The Egyptian Museum etc

So, the latest news is that the Egyptian Museum in Cairo continues to be the front line of fighting between the pro Mubarak 'protestors' / hired mob (depending on whom you believe) and the anti Mubarak protesters - the army is no longer in charge of the Museum really, and more or less staying out of things in theory. Yesterday evening Cairo time the pro Mubarak thugs were throwing Molotov Cocktails, also known as petrol bombs, at the Museum or in it's general direction. The army managed to put these out - several fell into the garden of the Museum, although there is some dispute over whether or not one fell on the building itself - and used water cannons against the mob to try to drive them back.

The Museum's main problem is it's prime location - next to the ruling party's headquarters, on Tahrir Square where the protests are taking place.

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As I write the Museum is again on the front line - the line up seems to be Museum, then barricades, then army, then pro Mubarak mob throwing stones at them (by stones I mean they are tearing up slabs of paving or anything they can find, breaking them up into throwable chunks and ...). 

Nouraddin Adbulsamad last night blamed the Mubarak regime for deliberately sending thugs to target the Museum and called on Mubarak to resign.

Zahi Hawass initially spoke of the damage caused to various museums and sites in Egypt, but since his promotion to the Cabinet has started to deny all but minor damage in Cairo and Qantara - this must be the official Party Line as there is no other way it makes sense.

Despite his claims, reports coming in from both Egyptian and foreign archaeologists working in Egypt confirm that there was substantial looting in Saqqara and at Memphis.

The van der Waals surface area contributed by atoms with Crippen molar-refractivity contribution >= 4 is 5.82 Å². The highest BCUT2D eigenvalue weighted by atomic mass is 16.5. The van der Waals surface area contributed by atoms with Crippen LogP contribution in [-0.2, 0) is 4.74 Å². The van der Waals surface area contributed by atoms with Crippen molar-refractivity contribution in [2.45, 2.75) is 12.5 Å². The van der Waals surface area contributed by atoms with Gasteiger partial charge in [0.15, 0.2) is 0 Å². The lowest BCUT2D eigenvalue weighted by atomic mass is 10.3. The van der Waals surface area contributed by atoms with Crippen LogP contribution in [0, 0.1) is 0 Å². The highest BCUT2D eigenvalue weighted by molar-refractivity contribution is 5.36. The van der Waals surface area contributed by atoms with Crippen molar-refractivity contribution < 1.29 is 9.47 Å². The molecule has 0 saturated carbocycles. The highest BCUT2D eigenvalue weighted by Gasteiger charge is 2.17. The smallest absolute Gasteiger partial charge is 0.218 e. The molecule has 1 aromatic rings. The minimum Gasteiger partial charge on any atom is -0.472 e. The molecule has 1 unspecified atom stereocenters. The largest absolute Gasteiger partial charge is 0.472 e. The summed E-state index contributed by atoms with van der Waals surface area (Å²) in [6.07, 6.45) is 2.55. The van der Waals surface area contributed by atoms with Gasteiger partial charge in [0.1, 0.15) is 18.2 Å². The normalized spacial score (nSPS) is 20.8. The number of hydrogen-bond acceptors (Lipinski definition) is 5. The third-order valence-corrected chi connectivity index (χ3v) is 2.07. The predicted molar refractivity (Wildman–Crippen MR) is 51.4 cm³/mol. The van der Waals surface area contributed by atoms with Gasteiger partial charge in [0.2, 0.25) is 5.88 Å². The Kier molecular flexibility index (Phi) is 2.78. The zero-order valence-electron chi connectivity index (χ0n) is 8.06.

The photo appeared in a few places and apparently shows locals illegally digging at Abousir.

There is some confusion over 'sealed' tombs that were raided or not. These are excavated tombs that were then used as store-rooms for other archaeological material, and 'sealed' with a padlock - Hawass claims the padlocks were broken off and nothing more, other archaeologists are talking about items being removed and in some cases of murals being hacked away. Again, this is very difficult to confirm.

This morning reports are again trickling in of attempts to loot sites during the night - thankfully of attempts that were foiled by locals.

A few points I find interesting:

a) the Director of the Royal Jewellery Museum hid it's contents, so clearly must have had some clue that something was going wrong to make him take this kind of pre-emptive action

b) the looting mostly seems to be of the vandalism / destruction rather than the stealing to re-sell kind. A number of museums' staff have said that the looters repeatedly asked where the gold objects were. This suggests to me that the looters are at least partially aware of how difficult it would be to sell antiquities, and so are looking for items whose material is valuable in itself.

This is one of the two mummies in Cairo that Hawass initially said had been decapitated by the robbers. He is now saying that the heads had long been separated from the bodies, and that these heads were in the lab being tested rather than in a display case.

This sounds very odd, because firstly it would suggest that the robbers had managed to get into far more parts of the museum than previously thought. The bones also look broken in the background of the photo, and this detail of the neck to me suggests a recent break.

Nobody is sure whose mummy this was - to me it looks Late Period, but Egyptology is not my field and this isn't really the sort of time to try bluffing my way in mummification techniques.

One damaged mummy was originally thought to be linked to this cartonage of Tjuya, which led to the assumption that she and her husband Tuya had been damaged. This is because the casing used to be displayed still attached to the body, but Aidan Dodson has pointed out that they were separated some time ago ...  So we're back to square one of having no idea who the damaged mummy is.

A few minutes ago Zahi Hawass released this photo on his web site (here) of a mummy head. It's not the same one as in the AP photo above, and is presumably the second head he's been talking about.

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